Module 05: Industrialization and Its Discontents: The Great Strike of 1877

Evidence 16: "Women's Warfare," 27 July 1877

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In several cities, the railroad strike quickly evolved into a more general strike involving tens of thousands of workers. Chicago, the largest and most important metropolis in the Midwest, figured among these. Here, too, working-class women were both ridiculed and condemned for participating in the strike, as the extract below from a prominent Chicago newspaper reveals. As you read the article, keep in mind that "Amazon" and "Amazonian" were terms of derision applied to women considered overly masculine and aggressive. In the same vein, "Bohemian" was applied to vagabonds who refused to accept the conventions of middle-class society, and the Parisian Commune refers to the socialist government that came to power in France following a bloody insurrection in 1871.

Questions to Consider

  • How does the author portray women protestors?

  • What does the author conclude about the episode?


Women's Warfare. Bohemian Amazons Rival the Men in Deeds of Violence.

Women first came to the front as rampant rioters yesterday. The taste of blood which the men had had in the early part of the day seemed to have inflamed the women. The night before last there were a few, half crazed with liquor and smarting under their real or fancied wrongs, who were bold enough to yell for pillage. Yesterday there was a ripening of this sentiment and the result was an Amazonian outbreak in the afternoon. . . .

Hundreds of these Amazons congregated in the vicinity of Twentieth and Fisk streets. The nearest factory from that corner was the Goss & Phillips place. The crowd rapidly increased. Women with babies in arms joined the enraged female rioters. The streets were fluttering with calico of all shades and shapes. Hundreds were bareheaded, their disheveled locks streaming in the wind. Many were shoeless. Some were young, scarcely women in age, and not at all in appearance. Dresses were tucked up around the waists, revealing large understandings. Open busts were as common as a barber's chair. Brawny, sunburnt arms brandished clubs. Knotty hands held rocks and sticks and wooden blocks. Female yells, shrill as a curlew's cry, filled the air. The swarthy features of the Bohemian women were more horrible to look on in that scene than their men in the Halsted street riots. The unsexed mob of female incendiaries rushed to the fence and yards of Goss & Phillips' Manufacturing Company. The consternation which that attack created extended to Twenty-second street, at that hour very quiet. A crowd of men gathered on Fisk street to witness this curious repetition of the scenes of the Paris Commune.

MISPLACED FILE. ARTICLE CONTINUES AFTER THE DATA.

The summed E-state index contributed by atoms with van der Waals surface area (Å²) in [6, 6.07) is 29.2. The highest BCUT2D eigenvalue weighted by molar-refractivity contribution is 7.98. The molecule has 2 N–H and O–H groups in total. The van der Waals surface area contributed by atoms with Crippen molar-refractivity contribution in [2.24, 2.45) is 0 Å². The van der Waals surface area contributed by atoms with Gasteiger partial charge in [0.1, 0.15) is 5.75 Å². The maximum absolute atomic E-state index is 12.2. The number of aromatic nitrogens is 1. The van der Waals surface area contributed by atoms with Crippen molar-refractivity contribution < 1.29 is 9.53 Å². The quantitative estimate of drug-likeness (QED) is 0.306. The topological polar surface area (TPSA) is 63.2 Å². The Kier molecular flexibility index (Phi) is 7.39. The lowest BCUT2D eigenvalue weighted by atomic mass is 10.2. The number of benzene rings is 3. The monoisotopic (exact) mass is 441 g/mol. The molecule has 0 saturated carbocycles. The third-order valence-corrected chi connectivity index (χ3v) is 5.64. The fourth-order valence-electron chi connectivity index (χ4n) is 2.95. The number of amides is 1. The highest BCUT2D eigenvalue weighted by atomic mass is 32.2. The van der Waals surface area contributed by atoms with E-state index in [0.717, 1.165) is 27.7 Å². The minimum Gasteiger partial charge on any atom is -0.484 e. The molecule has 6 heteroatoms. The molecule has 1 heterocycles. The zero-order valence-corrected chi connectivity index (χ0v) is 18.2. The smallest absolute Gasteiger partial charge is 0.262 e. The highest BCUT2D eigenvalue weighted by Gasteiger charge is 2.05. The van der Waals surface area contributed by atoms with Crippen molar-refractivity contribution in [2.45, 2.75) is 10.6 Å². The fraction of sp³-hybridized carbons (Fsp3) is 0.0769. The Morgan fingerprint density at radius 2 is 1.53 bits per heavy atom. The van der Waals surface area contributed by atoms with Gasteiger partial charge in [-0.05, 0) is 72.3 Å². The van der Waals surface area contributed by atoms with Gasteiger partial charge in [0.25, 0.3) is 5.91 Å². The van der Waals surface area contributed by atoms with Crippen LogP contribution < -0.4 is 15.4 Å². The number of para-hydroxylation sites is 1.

The fence surrounding the yard gave way, and was carried off by the petticoated plunderers in the unbridled rage. There was fear for a little while that the Amazonian army would continue their depredations. Word was dispatched to the Hindman Street Station, and a force of officers under Lieutenant Vesey pushed down to the corner of the contest. The women hissed as they saw the blue-coats march along. Some of the less valorous took to their heels incontinently. Some developed into wonderful athletes, and ditches were danced over as though they were the floor of some popular ball-room. Others stood their ground.

A shower of missiles greeted the boys as they came smiling along left front into line. One woman pitched a couple of blocks at the heads of the officers, then moved on to attend to her family duties. The men were weak in the strength and forcefulness of their language compared with these wretches. Profanity the most foul rolled easily off their tongues with horrid glibness, expressions were made use of that brought the blood mantling to the cheeks of the worst-hardened men in the crowds of spectators. It was awful. Several shots were fired, by whom was not known. The police soon restored order, and drove the women back, and finally scattered them. This most disgraceful of occurrences is the most disgusting revelation that has yet deepened the shades of the already too black record of riot and villainy which for nearly a week has disgraced the fair fame of Chicago.

"Women's Warfare," Chicago Inter-Ocean (27 Jul 1877), 2.

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